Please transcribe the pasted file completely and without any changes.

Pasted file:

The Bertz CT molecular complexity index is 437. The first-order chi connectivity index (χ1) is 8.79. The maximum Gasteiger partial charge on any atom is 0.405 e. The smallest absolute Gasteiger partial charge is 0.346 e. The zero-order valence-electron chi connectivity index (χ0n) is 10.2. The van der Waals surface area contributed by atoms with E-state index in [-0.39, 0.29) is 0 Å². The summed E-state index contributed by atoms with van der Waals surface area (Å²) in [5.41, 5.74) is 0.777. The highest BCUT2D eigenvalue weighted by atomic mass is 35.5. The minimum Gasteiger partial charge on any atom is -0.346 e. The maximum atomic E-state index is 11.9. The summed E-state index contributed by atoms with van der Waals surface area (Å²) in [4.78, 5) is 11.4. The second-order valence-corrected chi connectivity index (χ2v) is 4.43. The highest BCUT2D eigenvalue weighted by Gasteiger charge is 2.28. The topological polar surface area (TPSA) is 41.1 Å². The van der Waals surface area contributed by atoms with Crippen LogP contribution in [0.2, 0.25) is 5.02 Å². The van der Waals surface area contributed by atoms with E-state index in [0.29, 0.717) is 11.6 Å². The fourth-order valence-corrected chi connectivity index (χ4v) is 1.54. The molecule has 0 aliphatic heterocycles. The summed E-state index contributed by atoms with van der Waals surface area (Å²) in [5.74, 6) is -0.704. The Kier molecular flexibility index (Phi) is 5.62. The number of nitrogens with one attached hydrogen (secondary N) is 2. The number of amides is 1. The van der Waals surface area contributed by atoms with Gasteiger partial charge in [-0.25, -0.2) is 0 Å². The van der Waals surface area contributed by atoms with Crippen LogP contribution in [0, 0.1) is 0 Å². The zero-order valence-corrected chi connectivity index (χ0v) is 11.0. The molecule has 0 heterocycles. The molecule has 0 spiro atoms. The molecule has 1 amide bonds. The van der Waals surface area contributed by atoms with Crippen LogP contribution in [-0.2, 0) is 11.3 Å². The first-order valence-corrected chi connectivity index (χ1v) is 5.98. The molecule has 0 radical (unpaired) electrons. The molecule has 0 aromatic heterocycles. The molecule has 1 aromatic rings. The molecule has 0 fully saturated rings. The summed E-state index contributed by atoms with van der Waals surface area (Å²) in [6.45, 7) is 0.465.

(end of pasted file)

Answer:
The Bertz CT molecular complexity index is 437. The first-order chi connectivity index (χ1) is 8.79. The maximum Gasteiger partial charge on any atom is 0.405 e. The smallest absolute Gasteiger partial charge is 0.346 e. The zero-order valence-electron chi connectivity index (χ0n) is 10.2. The van der Waals surface area contributed by atoms with E-state index in [-0.39, 0.29) is 0 Å². The summed E-state index contributed by atoms with van der Waals surface area (Å²) in [5.41, 5.74) is 0.777. The highest BCUT2D eigenvalue weighted by atomic mass is 35.5. The minimum Gasteiger partial charge on any atom is -0.346 e. The maximum atomic E-state index is 11.9. The summed E-state index contributed by atoms with van der Waals surface area (Å²) in [4.78, 5) is 11.4. The second-order valence-corrected chi connectivity index (χ2v) is 4.43. The highest BCUT2D eigenvalue weighted by Gasteiger charge is 2.28. The topological polar surface area (TPSA) is 41.1 Å². The van der Waals surface area contributed by atoms with Crippen LogP contribution in [0.2, 0.25) is 5.02 Å². The van der Waals surface area contributed by atoms with E-state index in [0.29, 0.717) is 11.6 Å². The fourth-order valence-corrected chi connectivity index (χ4v) is 1.54. The molecule has 0 aliphatic heterocycles. The summed E-state index contributed by atoms with van der Waals surface area (Å²) in [5.74, 6) is -0.704. The Kier molecular flexibility index (Phi) is 5.62. The number of nitrogens with one attached hydrogen (secondary N) is 2. The number of amides is 1. The van der Waals surface area contributed by atoms with Gasteiger partial charge in [-0.25, -0.2) is 0 Å². The van der Waals surface area contributed by atoms with Crippen LogP contribution in [0, 0.1) is 0 Å². The zero-order valence-corrected chi connectivity index (χ0v) is 11.0. The molecule has 0 heterocycles. The molecule has 0 spiro atoms. The molecule has 1 amide bonds. The van der Waals surface area contributed by atoms with Crippen LogP contribution in [-0.2, 0) is 11.3 Å². The first-order valence-corrected chi connectivity index (χ1v) is 5.98. The molecule has 0 radical (unpaired) electrons. The molecule has 0 aromatic heterocycles. The molecule has 1 aromatic rings. The molecule has 0 fully saturated rings. The summed E-state index contributed by atoms with van der Waals surface area (Å²) in [6.45, 7) is 0.465.